Secret holidayspots: tips from insiders

Looking for a nice destination for your summer holidays? Maybe these students can help you figure out where to go. Here they talk about their home cities.

Berlin, Germany

Leonie, International Relations and International Organization student from Berlin, Germany

‘The main attractions are the Brandenburger Tor, the Bundestag, the Fernsehturm and the Potsdamer Platz, but they are boring, so just go there, take a photo and wander off to more interesting places, like the Museum Island or the Berlin Wall.

The best spots are hidden. A true Berliner wouldn’t tell you where they are, but because I’m an extremely friendly Berliner, I will tell you two of my favourites. You should definitely visit Tempelhofer Feld in summer, an abandoned airport which has been transformed into a big park. For a nice café, I suggest Sommerhaus, Hufelandstraße 47. It’s nice and cozy for a good Sunday afternoon coffee, is owned by three sweet girls and located just next to the lively Volkspark Friedrichshain.’


Tallinn, Estonia

Dan, Psychology student from Tallinn, Estonia

‘Our crown jewel is the enchanting old town with its cobblestone roads, different churches and people from all walks of life. However, exploring other parts of the city is highly recommended (it’s best with a local resident!), as the contrast between the urban Soviet areas and the modern city centre is a visual representation of the development our country has undergone since independence.

Must visit: an area called Kalamaja, built mostly during our first independence at the beginning of the 20th century, has recently become a neighbourhood for artistic people. For the ultimate in Estonian nature, take a walk down a track made of wooden planks through one of the marshes that make up a fifth of the country’s land. Eat at the medieval restaurant Olde Hansa in Tallinn and enjoy a range of different foods – from potatoes, sauerkraut and salmon to wild animals like boar, elk and even bear.’


Tblisi, Georgia

Lana, International and European Law student from Tbilisi, Georgia

‘Tbilisi is the largest city in Georgia and its capital. For those who like electronic music, I suggest Café Gallery, which is situated in the city centre on Rustaveli Avenue, or Mtkvarze. 144 Stairs Café, in the old part of Tbilisi, is also an excellent place with an amazing view.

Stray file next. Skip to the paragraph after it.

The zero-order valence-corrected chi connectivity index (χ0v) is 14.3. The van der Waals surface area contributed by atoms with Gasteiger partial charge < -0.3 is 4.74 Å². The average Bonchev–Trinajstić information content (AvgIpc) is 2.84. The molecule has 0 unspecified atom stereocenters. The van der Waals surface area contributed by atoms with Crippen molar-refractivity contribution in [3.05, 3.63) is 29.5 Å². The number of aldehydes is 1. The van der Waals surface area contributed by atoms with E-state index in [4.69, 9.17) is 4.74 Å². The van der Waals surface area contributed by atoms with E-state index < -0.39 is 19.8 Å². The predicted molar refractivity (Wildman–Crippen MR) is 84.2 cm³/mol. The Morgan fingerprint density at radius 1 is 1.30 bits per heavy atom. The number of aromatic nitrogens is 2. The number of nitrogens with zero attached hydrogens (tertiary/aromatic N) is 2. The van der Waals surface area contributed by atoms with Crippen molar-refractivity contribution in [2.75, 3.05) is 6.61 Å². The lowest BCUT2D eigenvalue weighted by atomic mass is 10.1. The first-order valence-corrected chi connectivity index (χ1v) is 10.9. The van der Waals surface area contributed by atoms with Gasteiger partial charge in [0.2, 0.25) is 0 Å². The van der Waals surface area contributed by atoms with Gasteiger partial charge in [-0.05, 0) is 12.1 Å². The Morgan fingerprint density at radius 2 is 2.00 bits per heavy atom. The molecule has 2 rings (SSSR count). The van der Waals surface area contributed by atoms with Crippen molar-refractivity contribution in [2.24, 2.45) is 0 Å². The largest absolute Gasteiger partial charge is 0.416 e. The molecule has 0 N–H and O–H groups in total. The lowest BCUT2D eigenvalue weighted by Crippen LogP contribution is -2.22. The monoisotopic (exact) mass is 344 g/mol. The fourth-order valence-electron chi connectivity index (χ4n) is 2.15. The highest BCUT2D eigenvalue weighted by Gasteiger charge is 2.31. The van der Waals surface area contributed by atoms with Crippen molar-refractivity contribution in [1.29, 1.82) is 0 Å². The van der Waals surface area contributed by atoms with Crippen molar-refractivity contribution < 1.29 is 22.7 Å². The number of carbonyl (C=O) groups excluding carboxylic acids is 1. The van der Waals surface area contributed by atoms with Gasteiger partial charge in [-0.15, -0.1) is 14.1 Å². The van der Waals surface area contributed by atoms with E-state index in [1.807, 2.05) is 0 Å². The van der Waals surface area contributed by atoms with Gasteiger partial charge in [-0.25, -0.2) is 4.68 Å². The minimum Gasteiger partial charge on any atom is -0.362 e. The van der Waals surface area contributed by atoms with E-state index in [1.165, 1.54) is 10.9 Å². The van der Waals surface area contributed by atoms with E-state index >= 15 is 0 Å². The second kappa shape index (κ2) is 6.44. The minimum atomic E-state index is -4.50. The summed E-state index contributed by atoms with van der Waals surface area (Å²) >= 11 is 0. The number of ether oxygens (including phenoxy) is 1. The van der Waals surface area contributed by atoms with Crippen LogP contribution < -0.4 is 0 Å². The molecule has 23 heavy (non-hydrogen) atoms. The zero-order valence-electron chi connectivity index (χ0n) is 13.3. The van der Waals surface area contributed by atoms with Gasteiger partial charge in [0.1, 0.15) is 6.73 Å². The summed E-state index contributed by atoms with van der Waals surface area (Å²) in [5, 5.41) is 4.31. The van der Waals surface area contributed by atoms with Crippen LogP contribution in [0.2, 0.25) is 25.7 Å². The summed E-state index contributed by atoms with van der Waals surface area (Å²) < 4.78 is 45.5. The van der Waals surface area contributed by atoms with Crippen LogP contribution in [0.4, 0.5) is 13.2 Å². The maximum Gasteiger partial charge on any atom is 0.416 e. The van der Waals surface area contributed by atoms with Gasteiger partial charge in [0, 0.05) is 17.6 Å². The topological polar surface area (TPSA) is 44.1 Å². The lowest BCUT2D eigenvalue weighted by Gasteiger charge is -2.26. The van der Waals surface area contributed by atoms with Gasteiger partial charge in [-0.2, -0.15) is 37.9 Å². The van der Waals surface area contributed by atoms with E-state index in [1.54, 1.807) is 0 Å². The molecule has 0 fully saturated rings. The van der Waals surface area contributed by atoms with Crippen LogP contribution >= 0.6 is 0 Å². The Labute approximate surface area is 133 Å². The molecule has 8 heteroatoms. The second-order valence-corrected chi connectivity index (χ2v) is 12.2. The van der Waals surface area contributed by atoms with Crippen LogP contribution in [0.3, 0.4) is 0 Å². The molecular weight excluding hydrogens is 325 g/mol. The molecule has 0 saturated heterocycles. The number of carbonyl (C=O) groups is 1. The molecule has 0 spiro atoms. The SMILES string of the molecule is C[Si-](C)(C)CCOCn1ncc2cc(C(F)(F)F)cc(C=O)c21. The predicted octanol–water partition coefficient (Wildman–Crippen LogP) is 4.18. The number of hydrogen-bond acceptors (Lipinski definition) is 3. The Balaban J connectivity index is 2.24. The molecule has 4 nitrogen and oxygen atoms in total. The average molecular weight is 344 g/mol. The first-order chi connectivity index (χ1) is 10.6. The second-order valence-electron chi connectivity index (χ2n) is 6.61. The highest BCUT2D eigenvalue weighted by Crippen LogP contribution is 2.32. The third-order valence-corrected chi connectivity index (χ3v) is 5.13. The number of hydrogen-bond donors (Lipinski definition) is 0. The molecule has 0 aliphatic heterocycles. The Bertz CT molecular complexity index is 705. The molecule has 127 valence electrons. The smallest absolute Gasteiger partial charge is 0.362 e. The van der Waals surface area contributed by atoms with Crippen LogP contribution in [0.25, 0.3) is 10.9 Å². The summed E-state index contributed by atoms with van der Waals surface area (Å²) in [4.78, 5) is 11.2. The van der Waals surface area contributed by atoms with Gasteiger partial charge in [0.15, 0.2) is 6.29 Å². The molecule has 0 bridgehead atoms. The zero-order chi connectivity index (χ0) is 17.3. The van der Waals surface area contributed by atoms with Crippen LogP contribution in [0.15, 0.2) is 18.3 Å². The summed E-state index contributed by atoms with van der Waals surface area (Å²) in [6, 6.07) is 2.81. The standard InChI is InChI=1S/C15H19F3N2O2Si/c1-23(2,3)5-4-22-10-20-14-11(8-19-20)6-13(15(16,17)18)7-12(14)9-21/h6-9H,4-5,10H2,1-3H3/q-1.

There are also lots of restaurants which are open 24/7 where you can eat Georgian food, including Maspindzelo and Machakhela. When you visit Georgia, you must taste the local food. I would advise everyone to try khinkali, mtsvadi, khachapuri, lobiani and Georgian cheese.’


Edinburgh, Scotland

Jamie, Law student from Edinburgh, Scotland

‘George Street is the place to go at night. It has lots of beautiful bars, but they are quite expensive. I prefer Bar Kohl, a cool shots bar. You can get hammered with shots that taste like pancakes, for instance. I don’t know how they do that!

You should eat at the Montpelliers brasserie in the Morningside district. It’s French. Brass Monkey is a bar where you can watch films lying in a bed and just chill out. How awesome is that? My main tip is to visit the city in August during the Edinburgh Festival. It’s massive. They turn all the streets into pedestrian areas and you can see famous artists walking down the street. It’s amazing.’


Shanghai, China

Yingqing Peng, Business student from Shanghai, China

‘China is rich in heritage, which reflects the peerless beauty of Chinese culture. It is very different from western culture, a truly special experience. Shanghai is an international metropolis, where you can find almost everything from every corner of the world, ranging from food and entertainment to culture, language and costume. It is also the financial centre of Asia.

A lot of giant multinational corporations have offices in Shanghai, so there is a strong business atmosphere. As for the main sights, the Oriental TV Tower and World Trade Tower are good places to visit. However, Yu Garden is my top tip, as you can eat numerous kinds of traditional food there surrounded by typical Chinese decorations. The garden itself is a cultural centre of Shanghai.’